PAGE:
11 Features of Learning Organizations That Nurture Learner-Leaders

I seem to be reading more school mission statements stating that part of their purpose is to nurture young leaders. What does that look like? What does it take to do this? What does it mean for a school, community or learning organization to honor the learner, to hold students in high regard? I had a one-year executive leadership fellowship a few years ago that was transformational. The ideas, relationships, community, and coaching were all significant in my formation as a leader. As I think back on the experience, there was one feature that was more striking than anything else. I felt deep respect and honor from the mentors and coaches. They did not tout or highlight their expertise (although they had ample) or draw attention to the fact that they likely had superior wisdom on matters of leadership (although they certainly had more than at least one fellow). They had clear and high expectations, but there was also a refreshing openness to each of us taking our own paths.  In fact, it was communicated that this was the only way to become a leader. Great leaders know humility and followership, but there is also a part of leadership that requires the confidence to take steps on one’s own, even when there are voices of dissent.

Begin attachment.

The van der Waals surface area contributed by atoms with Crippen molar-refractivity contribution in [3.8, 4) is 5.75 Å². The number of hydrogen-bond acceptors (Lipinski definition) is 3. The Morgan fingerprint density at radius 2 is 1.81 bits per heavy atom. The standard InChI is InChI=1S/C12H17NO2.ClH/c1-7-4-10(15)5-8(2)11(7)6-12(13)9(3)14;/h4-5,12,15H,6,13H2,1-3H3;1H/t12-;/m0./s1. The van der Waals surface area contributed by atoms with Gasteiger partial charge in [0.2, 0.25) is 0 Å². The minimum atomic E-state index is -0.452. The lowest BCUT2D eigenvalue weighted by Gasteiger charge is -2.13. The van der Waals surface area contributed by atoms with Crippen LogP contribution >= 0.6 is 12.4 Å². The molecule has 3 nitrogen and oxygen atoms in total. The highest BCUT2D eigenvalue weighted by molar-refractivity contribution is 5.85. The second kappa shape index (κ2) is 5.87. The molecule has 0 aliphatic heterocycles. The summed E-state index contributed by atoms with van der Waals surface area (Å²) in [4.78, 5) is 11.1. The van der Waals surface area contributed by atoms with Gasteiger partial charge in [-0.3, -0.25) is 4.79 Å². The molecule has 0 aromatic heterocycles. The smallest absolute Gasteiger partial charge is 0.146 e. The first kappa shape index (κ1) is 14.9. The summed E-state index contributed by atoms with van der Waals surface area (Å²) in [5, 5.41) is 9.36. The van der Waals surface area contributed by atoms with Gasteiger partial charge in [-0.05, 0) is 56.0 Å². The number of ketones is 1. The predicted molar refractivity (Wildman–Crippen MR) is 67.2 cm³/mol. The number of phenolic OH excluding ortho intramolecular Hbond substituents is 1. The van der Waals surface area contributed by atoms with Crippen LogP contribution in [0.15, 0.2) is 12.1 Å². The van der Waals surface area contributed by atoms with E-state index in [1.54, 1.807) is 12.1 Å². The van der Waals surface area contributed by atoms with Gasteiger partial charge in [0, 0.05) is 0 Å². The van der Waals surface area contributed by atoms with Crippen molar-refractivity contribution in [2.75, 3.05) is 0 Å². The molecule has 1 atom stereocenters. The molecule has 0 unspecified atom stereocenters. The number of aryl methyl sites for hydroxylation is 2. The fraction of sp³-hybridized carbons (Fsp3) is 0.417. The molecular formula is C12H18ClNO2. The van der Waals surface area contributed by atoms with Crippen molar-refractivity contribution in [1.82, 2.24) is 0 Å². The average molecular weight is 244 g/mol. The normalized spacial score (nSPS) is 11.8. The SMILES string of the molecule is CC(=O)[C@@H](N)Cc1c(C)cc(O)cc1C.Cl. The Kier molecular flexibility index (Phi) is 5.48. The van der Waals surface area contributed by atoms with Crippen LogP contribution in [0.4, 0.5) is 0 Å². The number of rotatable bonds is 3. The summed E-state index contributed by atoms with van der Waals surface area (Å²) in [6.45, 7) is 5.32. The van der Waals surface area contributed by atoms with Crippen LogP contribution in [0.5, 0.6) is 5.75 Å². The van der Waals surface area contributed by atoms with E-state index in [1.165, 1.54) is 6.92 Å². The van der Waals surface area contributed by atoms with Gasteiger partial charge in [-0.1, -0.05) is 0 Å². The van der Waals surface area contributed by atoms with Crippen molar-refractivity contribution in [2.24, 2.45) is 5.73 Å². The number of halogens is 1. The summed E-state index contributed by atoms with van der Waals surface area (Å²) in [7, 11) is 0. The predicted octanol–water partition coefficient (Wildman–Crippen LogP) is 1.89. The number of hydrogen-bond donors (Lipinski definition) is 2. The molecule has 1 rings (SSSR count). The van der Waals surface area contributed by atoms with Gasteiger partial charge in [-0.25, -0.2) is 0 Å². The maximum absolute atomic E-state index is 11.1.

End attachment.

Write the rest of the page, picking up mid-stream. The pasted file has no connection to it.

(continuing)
So what about young people? How do we begin to nurture compassionate, humble, confident young leaders? What are the traits of an education that empowers learner-leaders? What sort of “features” lead to such development? I’m sure that there are many, but here are eleven to consider, things that we want to make a part of any learning organization that aspires to help with the growth and development of learner-leaders.


There is a time is listen and learn, but there is also need to develop and discover one’s own distinct voice. Too many strict rules, regulations, and instructions; and it makes it hard for a learner to discover or develop that voice.

Steven Covey shared four questions that lead to the defining of one’s voice: 1) What are you good at? 2) What do you love doing? 3) What needs can you serve? 4) What gives your life meaning and purpose…and what do you think you should be doing?